|Submission No. 72||Back to full list of submissions|
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REVIEW OF BUSINESS TAXATION
SECOND DISCUSSION PAPER
A PLATFORM FOR CONSULTATION
AUSTRALIAN STOCK EXCHANGE
1. Trade-off between company tax rate reductions and abolition of tax concessions
2. Entity taxation system
3. Investment in Australia by non-residents
4.Taxation of foreign source income
5. Reform of capital gains tax
6. Taxation of financial arrangements
Attachment 1: Modelling analysis of deferred company tax
Attachment 2: Capital Gains Tax Issues
Attachment 3: Modelling of options for CGT reform
ASX strongly encourages the government to make the globalisation of Australian business the driving force for reform of business taxation. In trade and industry policy, Australian governments have confronted the difficult issues that arise when actively participating in international markets.
Taxation policy should not be an exception to this overall trend. Cross-border investment flows are vital to reducing the cost of capital in Australia, and the generation of employment in the industries of the future. With these issues taken into account, it might be possible to reduce the company tax rate without sacrificing tax concessions that contribute to investment in important sectors of the Australian economy.
As a result, ASX disagrees strongly with the governments requirement that tax reform recommendations of the Review of Business Taxation be revenue neutral (against the baseline of A New Tax System).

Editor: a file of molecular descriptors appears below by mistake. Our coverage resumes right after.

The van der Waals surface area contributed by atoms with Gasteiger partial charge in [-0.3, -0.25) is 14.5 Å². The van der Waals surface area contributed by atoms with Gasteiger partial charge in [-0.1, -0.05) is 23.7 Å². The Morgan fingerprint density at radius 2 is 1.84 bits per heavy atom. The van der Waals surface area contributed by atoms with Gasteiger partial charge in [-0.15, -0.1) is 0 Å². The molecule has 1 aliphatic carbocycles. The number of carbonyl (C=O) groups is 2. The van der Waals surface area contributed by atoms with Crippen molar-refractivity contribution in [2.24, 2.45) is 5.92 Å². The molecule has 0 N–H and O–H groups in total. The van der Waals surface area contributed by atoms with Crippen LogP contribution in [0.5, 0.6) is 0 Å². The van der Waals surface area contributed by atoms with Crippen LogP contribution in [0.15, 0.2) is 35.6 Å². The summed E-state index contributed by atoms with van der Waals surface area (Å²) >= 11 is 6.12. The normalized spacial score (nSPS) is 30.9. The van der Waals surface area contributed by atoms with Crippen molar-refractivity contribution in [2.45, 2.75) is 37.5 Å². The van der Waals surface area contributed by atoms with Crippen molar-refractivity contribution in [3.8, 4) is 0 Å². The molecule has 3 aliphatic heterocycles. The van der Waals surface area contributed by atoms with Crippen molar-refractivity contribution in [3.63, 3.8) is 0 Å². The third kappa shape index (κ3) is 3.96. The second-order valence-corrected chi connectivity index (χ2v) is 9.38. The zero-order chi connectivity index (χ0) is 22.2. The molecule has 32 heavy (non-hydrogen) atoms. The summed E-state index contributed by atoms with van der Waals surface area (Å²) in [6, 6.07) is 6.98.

If the government imposes a revenue neutral constraint, then ASX believes that the Review of Business Taxation can at least strike a balance between the achievement of growth and equity goals for tax reform, drawing on options contained in the second Review of Business Taxation discussion paper A Platform for Consultation. In this submission, ASX sets out arguments for the following proposals:
ASX is particularly concerned about the deferred company tax proposal. Modelling analysis by ASX indicates that deferred company tax will raise the tax burden on non-resident investors in large, globalised Australian companies. For a theoretical Australian company, DCT is estimated to raise the weighted average cost of capital by 8 per cent (from 10.8 per cent to 11.6 per cent), and decrease the estimated market value of equity by 16 per cent. DCT is expected to diminish Australias position as a regional financial centre for equities, and indirectly impact on resident investors.
ASX has carefully considered the options for reform of capital gains tax. Some preliminary analysis of this issue is provided in the submission, and ASX has commissioned detailed analysis of CGT reform. ASX argues that any CGT reforms should:
ASX strongly supports moves to reduce personal capital gains tax rates below those for other income, but not at the price of removing indexation. ASX believes that CGT rate reductions can be at least partly funded by behavioural responses, as lower CGT rates both encourages new investment activity and leads investors to sell assets that they would otherwise hold for longer periods of time, thereby increasing the tax base. If the response is sufficiently great, then a rate reduction may well be largely self-funding.
ASX notes that with indexation in place and the reduction of the entity tax rate to 30 per cent, Australia will achieve a highly competitive business CGT regime.
The proposal to provide an exemption from capital gains tax for scrip-for-scrip transactions is strongly supported, and this reform can be funded through the abolition of averaging provisions.